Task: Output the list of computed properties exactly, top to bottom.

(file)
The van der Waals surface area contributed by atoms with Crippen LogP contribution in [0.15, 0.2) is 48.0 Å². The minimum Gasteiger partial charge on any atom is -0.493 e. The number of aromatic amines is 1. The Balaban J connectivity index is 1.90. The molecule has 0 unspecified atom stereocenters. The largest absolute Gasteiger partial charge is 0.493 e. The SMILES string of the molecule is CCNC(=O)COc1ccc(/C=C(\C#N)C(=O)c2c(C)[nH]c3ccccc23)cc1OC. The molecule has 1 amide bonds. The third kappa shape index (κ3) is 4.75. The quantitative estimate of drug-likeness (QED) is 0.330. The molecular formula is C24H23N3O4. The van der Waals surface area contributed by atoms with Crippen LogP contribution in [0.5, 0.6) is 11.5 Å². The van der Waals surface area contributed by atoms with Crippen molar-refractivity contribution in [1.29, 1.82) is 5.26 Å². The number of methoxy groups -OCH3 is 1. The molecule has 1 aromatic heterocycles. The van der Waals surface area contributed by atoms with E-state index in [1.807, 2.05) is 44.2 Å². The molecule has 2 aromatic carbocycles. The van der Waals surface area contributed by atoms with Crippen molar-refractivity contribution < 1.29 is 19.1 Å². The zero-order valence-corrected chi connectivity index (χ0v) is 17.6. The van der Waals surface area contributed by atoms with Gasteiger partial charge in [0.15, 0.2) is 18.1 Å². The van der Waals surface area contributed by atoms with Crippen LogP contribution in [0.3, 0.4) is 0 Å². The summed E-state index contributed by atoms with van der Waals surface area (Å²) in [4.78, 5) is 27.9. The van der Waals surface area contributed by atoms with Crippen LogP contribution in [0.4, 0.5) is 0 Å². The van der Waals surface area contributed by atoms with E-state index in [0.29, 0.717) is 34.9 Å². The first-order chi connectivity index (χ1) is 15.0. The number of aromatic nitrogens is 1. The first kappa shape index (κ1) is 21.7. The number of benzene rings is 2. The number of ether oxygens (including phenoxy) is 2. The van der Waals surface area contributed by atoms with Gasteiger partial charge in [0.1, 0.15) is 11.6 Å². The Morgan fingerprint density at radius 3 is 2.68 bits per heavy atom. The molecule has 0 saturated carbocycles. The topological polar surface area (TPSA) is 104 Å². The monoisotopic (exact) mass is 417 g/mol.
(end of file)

The van der Waals surface area contributed by atoms with Crippen LogP contribution in [0.15, 0.2) is 48.0 Å². The minimum Gasteiger partial charge on any atom is -0.493 e. The number of aromatic amines is 1. The Balaban J connectivity index is 1.90. The molecule has 0 unspecified atom stereocenters. The largest absolute Gasteiger partial charge is 0.493 e. The SMILES string of the molecule is CCNC(=O)COc1ccc(/C=C(\C#N)C(=O)c2c(C)[nH]c3ccccc23)cc1OC. The molecule has 1 amide bonds. The third kappa shape index (κ3) is 4.75. The quantitative estimate of drug-likeness (QED) is 0.330. The molecular formula is C24H23N3O4. The van der Waals surface area contributed by atoms with Crippen LogP contribution in [0.5, 0.6) is 11.5 Å². The van der Waals surface area contributed by atoms with Crippen molar-refractivity contribution in [1.29, 1.82) is 5.26 Å². The number of methoxy groups -OCH3 is 1. The molecule has 1 aromatic heterocycles. The van der Waals surface area contributed by atoms with E-state index in [1.807, 2.05) is 44.2 Å². The molecule has 2 aromatic carbocycles. The van der Waals surface area contributed by atoms with Crippen molar-refractivity contribution < 1.29 is 19.1 Å². The zero-order valence-corrected chi connectivity index (χ0v) is 17.6. The van der Waals surface area contributed by atoms with Gasteiger partial charge in [0.15, 0.2) is 18.1 Å². The van der Waals surface area contributed by atoms with Crippen LogP contribution in [0.3, 0.4) is 0 Å². The summed E-state index contributed by atoms with van der Waals surface area (Å²) in [4.78, 5) is 27.9. The van der Waals surface area contributed by atoms with Crippen LogP contribution in [0.4, 0.5) is 0 Å². The van der Waals surface area contributed by atoms with E-state index in [0.29, 0.717) is 34.9 Å². The first-order chi connectivity index (χ1) is 15.0. The number of aromatic nitrogens is 1. The first kappa shape index (κ1) is 21.7. The number of benzene rings is 2. The number of ether oxygens (including phenoxy) is 2. The van der Waals surface area contributed by atoms with Gasteiger partial charge in [0.1, 0.15) is 11.6 Å². The Morgan fingerprint density at radius 3 is 2.68 bits per heavy atom. The molecule has 0 saturated carbocycles. The topological polar surface area (TPSA) is 104 Å². The monoisotopic (exact) mass is 417 g/mol.